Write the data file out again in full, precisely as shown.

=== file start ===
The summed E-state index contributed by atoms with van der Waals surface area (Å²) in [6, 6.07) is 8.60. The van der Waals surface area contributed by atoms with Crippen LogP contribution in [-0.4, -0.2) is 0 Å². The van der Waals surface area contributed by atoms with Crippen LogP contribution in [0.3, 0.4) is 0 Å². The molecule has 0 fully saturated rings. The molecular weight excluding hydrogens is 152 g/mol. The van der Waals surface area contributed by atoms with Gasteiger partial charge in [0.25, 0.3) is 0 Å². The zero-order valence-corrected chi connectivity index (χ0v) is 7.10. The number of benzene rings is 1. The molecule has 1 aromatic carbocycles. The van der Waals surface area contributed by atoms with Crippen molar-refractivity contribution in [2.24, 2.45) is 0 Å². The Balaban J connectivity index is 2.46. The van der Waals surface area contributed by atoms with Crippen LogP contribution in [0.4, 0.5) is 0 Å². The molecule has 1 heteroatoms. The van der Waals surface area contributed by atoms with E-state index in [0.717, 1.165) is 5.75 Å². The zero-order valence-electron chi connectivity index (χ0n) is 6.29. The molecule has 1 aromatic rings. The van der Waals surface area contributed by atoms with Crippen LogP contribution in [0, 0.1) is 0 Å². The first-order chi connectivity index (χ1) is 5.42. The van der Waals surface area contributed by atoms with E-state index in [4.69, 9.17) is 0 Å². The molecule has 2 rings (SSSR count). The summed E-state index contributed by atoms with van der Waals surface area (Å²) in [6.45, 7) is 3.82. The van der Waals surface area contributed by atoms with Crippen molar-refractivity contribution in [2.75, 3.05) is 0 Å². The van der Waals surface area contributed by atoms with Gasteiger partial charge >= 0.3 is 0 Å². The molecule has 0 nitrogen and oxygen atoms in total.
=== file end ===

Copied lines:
The summed E-state index contributed by atoms with van der Waals surface area (Å²) in [6, 6.07) is 8.60. The van der Waals surface area contributed by atoms with Crippen LogP contribution in [-0.4, -0.2) is 0 Å². The van der Waals surface area contributed by atoms with Crippen LogP contribution in [0.3, 0.4) is 0 Å². The molecule has 0 fully saturated rings. The molecular weight excluding hydrogens is 152 g/mol. The van der Waals surface area contributed by atoms with Gasteiger partial charge in [0.25, 0.3) is 0 Å². The zero-order valence-corrected chi connectivity index (χ0v) is 7.10. The number of benzene rings is 1. The molecule has 1 aromatic carbocycles. The van der Waals surface area contributed by atoms with Crippen molar-refractivity contribution in [2.24, 2.45) is 0 Å². The Balaban J connectivity index is 2.46. The van der Waals surface area contributed by atoms with Crippen LogP contribution in [0.4, 0.5) is 0 Å². The molecule has 1 heteroatoms. The van der Waals surface area contributed by atoms with E-state index in [0.717, 1.165) is 5.75 Å². The zero-order valence-electron chi connectivity index (χ0n) is 6.29. The molecule has 1 aromatic rings. The van der Waals surface area contributed by atoms with Crippen LogP contribution in [0, 0.1) is 0 Å². The first-order chi connectivity index (χ1) is 5.42. The van der Waals surface area contributed by atoms with E-state index in [4.69, 9.17) is 0 Å². The molecule has 2 rings (SSSR count). The summed E-state index contributed by atoms with van der Waals surface area (Å²) in [6.45, 7) is 3.82. The van der Waals surface area contributed by atoms with Crippen molar-refractivity contribution in [2.75, 3.05) is 0 Å². The van der Waals surface area contributed by atoms with Gasteiger partial charge >= 0.3 is 0 Å². The molecule has 0 nitrogen and oxygen atoms in total.